• New missile defense developed for Royal Navy

    As tension in and around the Persian Gulf and the Straits of Hormuz increase, the U.K. government has confirmed the development of a new Royal Navy missile defense system which will be able to intercept and destroy enemy missiles travelling at supersonic speeds

  • Helicopters emulate humpback whales to become more maneuverable

    Humpback whales are renowned for their great speed and acrobatic skills; they achieve both because of their unusually large pectoral fins, which have characteristic bumps along the front edge; researcher say that placing similar bumps on helicopter rotor blades (the technical term is “leading-edge vortex generators”) will increase the speed and maneuverability of helicopters

  • Self-guided bullet can hit target a mile away

    See video

    Researchers have designed a self-guided bullet; the dart-like, self-guided bullet for small-caliber, smooth-bore firearms that hit laser-designated targets at distances of more than a mile

  • Army wants IED detecting paintball gun

    The U.S. Army is currently exploring how to turn an ordinary paintball gun into an explosive detecting tool; the Army hopes to create a gun that can shoot specially designed projectiles at a suspected improvised explosive device (IED) to determine if it is an explosive or not

  • App-enabled robocopters to bring supplies to Marines

    Marines running low on ammo may one day use an app on their digital handhelds to summon a robotic helicopter to deliver supplies within minutes; the Navy officials in charge of the program are seeking researchers who will develop threat- and obstacle-detection and avoidance systems, as well as autonomous landing capabilities that can operate across different types of aircraft

  • Military seeking high-pressure materials without high-pressure processes

    Military missions place tremendous stress on the materials used for defense weapons, vehicles, and other applications; applications range from stronger armor, to lighter weights which allow for faster propulsion, to greater resiliency in aerospace, ground, and naval platforms

  • U.S. Army to deploy VTOL UAV

    The U.S. Army is developing a helicopter-like, VTOL (vertical-take-off-and-landing) UAS (unmanned aircraft system) with a DARPA-sponsored ARGUS wide-area surveillance sensor suite designed to beam back information and images of the surrounding terrain

  • NORAD is ready to track Santa's flight

    The North American Aerospace Defense Command is getting ready to track Santa’s yuletide journey. The NORAD Tracks Santa Web site went live the other day featuring a Countdown Calendar, a Kid’s Countdown Village complete with holiday games and activities that change daily, and video messages from students and troops from around the world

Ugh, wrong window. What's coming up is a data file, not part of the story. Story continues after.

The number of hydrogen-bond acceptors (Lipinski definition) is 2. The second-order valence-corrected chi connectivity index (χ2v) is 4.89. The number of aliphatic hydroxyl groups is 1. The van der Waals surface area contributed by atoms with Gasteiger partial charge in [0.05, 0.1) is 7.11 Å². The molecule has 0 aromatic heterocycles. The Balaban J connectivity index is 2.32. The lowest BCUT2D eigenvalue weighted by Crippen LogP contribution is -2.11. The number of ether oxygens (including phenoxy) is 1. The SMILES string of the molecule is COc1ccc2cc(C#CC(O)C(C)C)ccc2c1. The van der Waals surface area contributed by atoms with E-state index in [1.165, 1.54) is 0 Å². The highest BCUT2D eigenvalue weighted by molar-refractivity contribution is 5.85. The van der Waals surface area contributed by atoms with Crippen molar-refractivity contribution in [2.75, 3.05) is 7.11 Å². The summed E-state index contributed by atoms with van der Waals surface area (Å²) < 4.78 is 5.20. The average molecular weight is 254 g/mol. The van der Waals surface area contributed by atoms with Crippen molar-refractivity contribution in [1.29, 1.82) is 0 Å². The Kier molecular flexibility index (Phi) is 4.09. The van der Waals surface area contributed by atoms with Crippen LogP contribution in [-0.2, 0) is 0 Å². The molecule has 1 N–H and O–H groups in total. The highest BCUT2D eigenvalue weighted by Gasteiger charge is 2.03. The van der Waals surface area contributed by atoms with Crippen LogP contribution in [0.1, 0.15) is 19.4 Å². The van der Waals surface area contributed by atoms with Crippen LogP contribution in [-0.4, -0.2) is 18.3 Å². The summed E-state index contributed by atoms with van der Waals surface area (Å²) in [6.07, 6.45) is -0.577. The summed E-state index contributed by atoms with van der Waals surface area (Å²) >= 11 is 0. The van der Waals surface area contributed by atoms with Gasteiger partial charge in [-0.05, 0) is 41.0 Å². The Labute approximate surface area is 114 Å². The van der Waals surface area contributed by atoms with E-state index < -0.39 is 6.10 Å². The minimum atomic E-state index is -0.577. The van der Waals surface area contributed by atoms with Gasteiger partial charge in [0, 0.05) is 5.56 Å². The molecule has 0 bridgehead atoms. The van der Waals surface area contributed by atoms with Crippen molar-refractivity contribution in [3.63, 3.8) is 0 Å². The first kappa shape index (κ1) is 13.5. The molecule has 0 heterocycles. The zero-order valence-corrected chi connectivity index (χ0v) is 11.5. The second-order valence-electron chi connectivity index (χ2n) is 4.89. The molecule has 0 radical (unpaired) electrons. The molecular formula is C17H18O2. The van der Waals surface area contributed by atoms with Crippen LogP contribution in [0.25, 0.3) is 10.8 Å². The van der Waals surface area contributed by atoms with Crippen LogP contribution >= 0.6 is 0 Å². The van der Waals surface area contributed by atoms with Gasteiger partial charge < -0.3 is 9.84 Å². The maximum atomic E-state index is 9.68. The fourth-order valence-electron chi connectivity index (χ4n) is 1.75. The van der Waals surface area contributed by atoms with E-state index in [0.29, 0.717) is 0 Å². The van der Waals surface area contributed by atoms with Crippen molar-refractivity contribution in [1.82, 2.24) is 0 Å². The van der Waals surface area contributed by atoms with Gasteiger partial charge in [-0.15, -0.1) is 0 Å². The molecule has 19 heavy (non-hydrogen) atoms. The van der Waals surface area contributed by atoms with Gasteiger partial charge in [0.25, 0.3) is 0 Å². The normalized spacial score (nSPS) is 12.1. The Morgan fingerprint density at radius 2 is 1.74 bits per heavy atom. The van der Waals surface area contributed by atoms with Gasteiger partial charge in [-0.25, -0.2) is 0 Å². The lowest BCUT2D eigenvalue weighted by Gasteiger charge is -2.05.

• The Israeli military prepares for a new type of war

    The Israel Defense Force (IDF) has created a new military command – the Strategic Depth Command; this new command, and the new, commando-heavy, look of the IDF’s higher echelon, should tell us that Israel is preparing for a new type of war; adversaries of Israel who have been entertaining the thought that sheer distance from Israel would offer them some protection, may want to think again

  • Research may yield more compact antennas for military use

    Researchers say that the tall, bulky antennas the U.S. military uses could be scrapped for low-profile, broadband antennas — thanks to a different approach to antenna design that replaces large dipole antennas with a more compact and conformal multi-mode radiator

  • New material increases weapons' explosive force

    A new material, called High-Density Reactive Material (HDRM), is designed to replace steel in warhead casings with little or no compromise in strength or design

  • Research centre to combat devastating effects of roadside bombs

    Gaining a better understanding of the injuries caused by roadside bombs and improving both treatment and the means of protection are key aims of a new £8 million research center launched the other day; designing “intelligent” combat boots to deflect the impact of a roadside bomb and diagnosing damage more quickly in the injured to reduce future medical problems are two potential benefits

  • U.S. Marines train in collect biometrics, evidence

    U.S. Marines train in an “Afghan” city built inside a California Marines base; they train in foot-patrols, room clearing, and search operations where they collected biometric data and other evidence on citizens displaying suspicious behavior or possessing contraband

  • Dogs of war: the role of canines in the Second World War

    A new book examines how dogs were used by the U.S. and Japanese militaries during the Second World War; the book goes beyond the battlefield duties of these four-legged soldiers and captures how dogs like New York City’s “Skippy” and Tokyo’s “Aren” mobilized their people to their nations’ causes

  • Autonomous deployment vehicles in flight tests

    The Autonomous Deployment Demonstration (ADD) program has successfully completed flight tests; the ADD concept is to enable small unmanned air vehicles (UAV) equipped with sensor payloads to be launched from aircraft (manned or unmanned), balloons, or precision guided munitions, and dispersed in selectable patterns around designated areas